Dojo Darelir, the School of Xenograg the Sorcerer

Category: Blogging

Domination Magic: Dark Side of the Force

October 30, 2022

This is the first installment of a series on my (incomplete) thoughts concerning magic used to dominate other people.

Caveat: I am not knowledgeable about the Star Wars Expanded Universe. My questions here—to myself—may have been answered there. I am unbothered by that.

“You don’t know the power of the Dark Side. I must obey my master.” — Darth Vader, Return of the Jedi (1983)

That line has fascinated me for decades. How much control does Emperor Palpatine have over Vader via the Force? Not total, as Sith apprentices frequently kill their masters. As to why not, total control would result in a mere puppet rather than the needed junior partner and successor. So partial control of some kind. Magical control. Something beyond the mundane tools of social control which might be ineffective against special subordinates. Enough to keep the subordinate in line without losing what makes them special.

This could simply be a magical analogue to physical coercion: causing pain to the target’s mind instead of their body until the desired behavior is performed. That analogue is sufficient but neither interesting nor creative.

But the important detail is the partial domination. Almost none at all, judging by the frequently successful rebellions.

Search Functionality Added

May 4, 2022

Finally! It was sorely needed as this website already has almost 500 URLs.

The search form is in the sidebar and thus available from every page.

Double Winners of the Medal of Honor

April 19, 2022

“You’ll get a second Medal of Honor for this, John.” — Colonel Troutman, Rambo: First Blood Part II (1985)

Being an Army Brat, that statement made me curious as to whether that is possible. So I started researching. It turns out the answer was “not anymore.” In fact, there have been nineteen double winners of the Medal of Honor.

The Medal of Honor was created in 1862 during the U.S. Civil War. It was the only military decoration for valor until 1918 when the “Pyramid of Valor” was established by an Act of Congress. It created the Distinguished Service Cross (Army), Navy Cross, and other lesser awards. Henceforth the Medal of Honor could only be awarded once to an individual.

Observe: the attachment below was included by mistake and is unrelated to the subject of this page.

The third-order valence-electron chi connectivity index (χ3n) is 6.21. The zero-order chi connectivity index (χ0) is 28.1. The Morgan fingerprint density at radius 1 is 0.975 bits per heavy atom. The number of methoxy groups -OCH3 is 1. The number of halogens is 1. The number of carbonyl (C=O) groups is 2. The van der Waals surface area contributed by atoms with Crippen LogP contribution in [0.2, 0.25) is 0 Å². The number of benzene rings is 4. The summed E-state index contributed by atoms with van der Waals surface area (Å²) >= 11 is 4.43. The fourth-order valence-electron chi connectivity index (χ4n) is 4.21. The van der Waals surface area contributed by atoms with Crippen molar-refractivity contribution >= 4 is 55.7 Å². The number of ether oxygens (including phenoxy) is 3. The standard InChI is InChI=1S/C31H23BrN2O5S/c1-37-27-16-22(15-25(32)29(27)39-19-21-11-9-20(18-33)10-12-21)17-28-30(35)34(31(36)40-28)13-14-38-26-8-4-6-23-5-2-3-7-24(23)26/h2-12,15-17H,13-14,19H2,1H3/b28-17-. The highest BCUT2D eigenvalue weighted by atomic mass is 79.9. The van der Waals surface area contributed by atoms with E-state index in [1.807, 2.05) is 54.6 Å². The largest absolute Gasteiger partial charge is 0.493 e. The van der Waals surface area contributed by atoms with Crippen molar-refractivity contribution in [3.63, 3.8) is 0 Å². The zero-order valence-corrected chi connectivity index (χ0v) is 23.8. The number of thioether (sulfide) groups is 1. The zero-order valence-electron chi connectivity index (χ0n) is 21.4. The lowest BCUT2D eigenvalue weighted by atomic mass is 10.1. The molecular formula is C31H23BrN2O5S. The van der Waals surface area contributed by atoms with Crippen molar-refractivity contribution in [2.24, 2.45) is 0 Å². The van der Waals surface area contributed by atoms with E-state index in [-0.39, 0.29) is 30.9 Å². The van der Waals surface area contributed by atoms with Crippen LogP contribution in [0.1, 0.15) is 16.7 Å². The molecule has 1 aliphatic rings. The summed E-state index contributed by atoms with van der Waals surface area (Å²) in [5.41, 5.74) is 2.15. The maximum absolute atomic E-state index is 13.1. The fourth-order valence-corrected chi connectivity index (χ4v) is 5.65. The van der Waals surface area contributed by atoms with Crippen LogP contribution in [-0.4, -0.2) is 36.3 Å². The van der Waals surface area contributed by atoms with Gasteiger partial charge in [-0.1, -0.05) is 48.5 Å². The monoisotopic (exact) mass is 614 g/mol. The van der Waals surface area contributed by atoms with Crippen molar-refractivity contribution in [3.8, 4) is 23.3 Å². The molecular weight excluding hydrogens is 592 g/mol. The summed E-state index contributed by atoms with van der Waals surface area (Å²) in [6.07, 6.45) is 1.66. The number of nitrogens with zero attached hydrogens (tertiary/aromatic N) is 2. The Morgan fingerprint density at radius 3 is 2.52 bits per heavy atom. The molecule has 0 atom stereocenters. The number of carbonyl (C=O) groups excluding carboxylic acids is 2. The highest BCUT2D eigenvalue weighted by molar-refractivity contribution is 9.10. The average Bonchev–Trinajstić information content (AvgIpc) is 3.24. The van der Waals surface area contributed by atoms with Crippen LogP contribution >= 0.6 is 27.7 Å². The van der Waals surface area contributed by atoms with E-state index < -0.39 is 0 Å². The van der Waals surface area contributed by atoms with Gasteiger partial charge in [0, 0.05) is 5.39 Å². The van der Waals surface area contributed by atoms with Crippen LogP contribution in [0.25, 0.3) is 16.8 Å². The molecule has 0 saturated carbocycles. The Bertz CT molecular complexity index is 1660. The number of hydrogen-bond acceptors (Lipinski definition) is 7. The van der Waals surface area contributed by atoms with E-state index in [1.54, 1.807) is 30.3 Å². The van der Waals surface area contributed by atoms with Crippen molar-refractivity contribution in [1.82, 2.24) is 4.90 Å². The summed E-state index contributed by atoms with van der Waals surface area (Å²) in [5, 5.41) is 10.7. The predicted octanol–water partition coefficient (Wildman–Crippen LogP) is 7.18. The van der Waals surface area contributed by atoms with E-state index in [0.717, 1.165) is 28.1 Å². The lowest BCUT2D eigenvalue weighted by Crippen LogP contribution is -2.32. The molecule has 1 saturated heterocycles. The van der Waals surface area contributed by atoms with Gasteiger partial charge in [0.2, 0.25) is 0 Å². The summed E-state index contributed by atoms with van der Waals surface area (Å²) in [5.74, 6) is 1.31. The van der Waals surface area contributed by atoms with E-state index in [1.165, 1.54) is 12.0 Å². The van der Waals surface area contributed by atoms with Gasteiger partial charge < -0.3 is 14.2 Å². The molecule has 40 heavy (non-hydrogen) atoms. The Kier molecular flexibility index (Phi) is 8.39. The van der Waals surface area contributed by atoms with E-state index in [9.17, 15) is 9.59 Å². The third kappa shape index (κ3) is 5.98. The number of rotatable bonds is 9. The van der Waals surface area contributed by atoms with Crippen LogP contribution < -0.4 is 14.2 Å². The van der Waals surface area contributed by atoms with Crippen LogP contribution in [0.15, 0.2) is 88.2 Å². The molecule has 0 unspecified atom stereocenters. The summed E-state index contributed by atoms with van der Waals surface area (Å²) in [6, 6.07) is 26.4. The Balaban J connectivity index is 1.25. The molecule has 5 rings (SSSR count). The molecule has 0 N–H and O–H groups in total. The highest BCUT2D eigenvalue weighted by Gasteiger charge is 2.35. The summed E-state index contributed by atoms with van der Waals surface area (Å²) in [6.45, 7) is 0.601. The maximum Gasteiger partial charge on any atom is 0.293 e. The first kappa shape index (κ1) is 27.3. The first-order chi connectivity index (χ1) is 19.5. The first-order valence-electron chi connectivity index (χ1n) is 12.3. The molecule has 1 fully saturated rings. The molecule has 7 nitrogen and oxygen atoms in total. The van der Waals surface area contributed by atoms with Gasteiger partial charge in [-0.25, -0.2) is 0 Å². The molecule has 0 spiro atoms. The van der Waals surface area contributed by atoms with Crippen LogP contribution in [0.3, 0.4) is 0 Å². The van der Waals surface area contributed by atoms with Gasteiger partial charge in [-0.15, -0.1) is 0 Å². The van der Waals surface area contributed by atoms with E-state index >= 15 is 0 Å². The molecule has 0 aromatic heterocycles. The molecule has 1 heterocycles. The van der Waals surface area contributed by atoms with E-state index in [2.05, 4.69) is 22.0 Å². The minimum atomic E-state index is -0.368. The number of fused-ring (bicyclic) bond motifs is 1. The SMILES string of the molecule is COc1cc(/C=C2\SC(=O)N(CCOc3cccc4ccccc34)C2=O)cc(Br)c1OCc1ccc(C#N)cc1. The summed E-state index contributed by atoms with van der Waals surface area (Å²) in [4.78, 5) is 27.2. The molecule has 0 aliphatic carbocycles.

A recent Act of Congress has since removed this restriction. Regardless, it is highly unlikely anyone will ever again be awarded a second medal. There has been an unwritten rule since the end of World War II that no awardee is to die on active duty. Thus one will never again be allowed in a combat zone.

Of those nineteen men, two were considered for a third award.

For those wishing to learn more about these men, I recommend the book Double Winners of the Medal of Honor by Raymond J. Tassin. Dr. Tassin gives each man a chapter that starts with childhood and pre-service life, provides context to the conflicts participated in, fleshes out the cited actions (not all of which were combat!) via storytelling, and concludes with post-service life and death.

Daniel Daly, double winner of the Medal of Honor
Daniel Daly, USMC

Lastly, I give you the nineteen (in chronological order):

  1. Thomas Custer (Army)
  2. John Cooper (Navy)
  3. Patrick Mullen (Navy)
  4. Frank Baldwin (Army)
  5. Patrick Leonard (Army)
  6. William Wilson (Army)
  7. Albert Weisbogel (Navy)
  8. Henry Hogan (Army)
  9. Robert Sweeney (Navy)
  10. Louis Williams (Navy)
  11. Daniel Daly (Marine Corps)
  12. John McCloy (Navy)
  13. Smedley Butler (Marine Corps)
  14. John King (Navy)
  15. Ernst Janson (Marine Corps)
  16. Matej Kocak (Marine Corps)
  17. Louis Cukela (Marine Corps)
  18. John Pruitt (Marine Corps)
  19. John Kelly (Marine Corps)

Blogging About Role-playing

April 12, 2022

For some time now, I have wanted to post here about role-playing and role-playing games. My own words, not just others’ via book excerpts.

I will mostly be writing to and for myself—as a tool for helping me think through incomplete ideas. Yet also sharing these ideas for whatever benefit to the RPG community.

While not a game developer, I am a software engineer. I have written much code as tools and toys in private, personal service of role-playing games. Maintaining a second website for potential technical posts would be crazy. So I do not rule out such posts here.

A Bronze Age Setting

September 28, 2009

I came across this pair of blogposts on Tankards and Broadswords:

  1. Bronze Age Settings (Aside From the Obvious)
  2. The Great Ziggurat of Ur

The first contains a clear imagining of what a Bronze Age setting could be like—would feel like. The second illustrates the cyclopean architecture found in the period.

Xenograg’s homeland is supposed to be Early Iron Age. Bronze armor, weapons, and architecture are still seen in some places, and the magical arms in tombs will likely be of bronze. I even have a house rule that says bronze is better than iron for enchantment.

My compliments, Badelaire.

My Renaissance Faire Handfasting

March 13, 2009

On October 10, 2004, I got married at the Maryland Renaissance Festival. Our celebrant, Bill, went above and beyond the call of duty. He wrote the words, played the hammer dulcimer, and drew the Fermat’s spiral in chalk upon the ground. He also drove 16 hours in 34 so as to not neglect his parishioners.

Thank you, Bill. You made our special day absolutely unforgettable.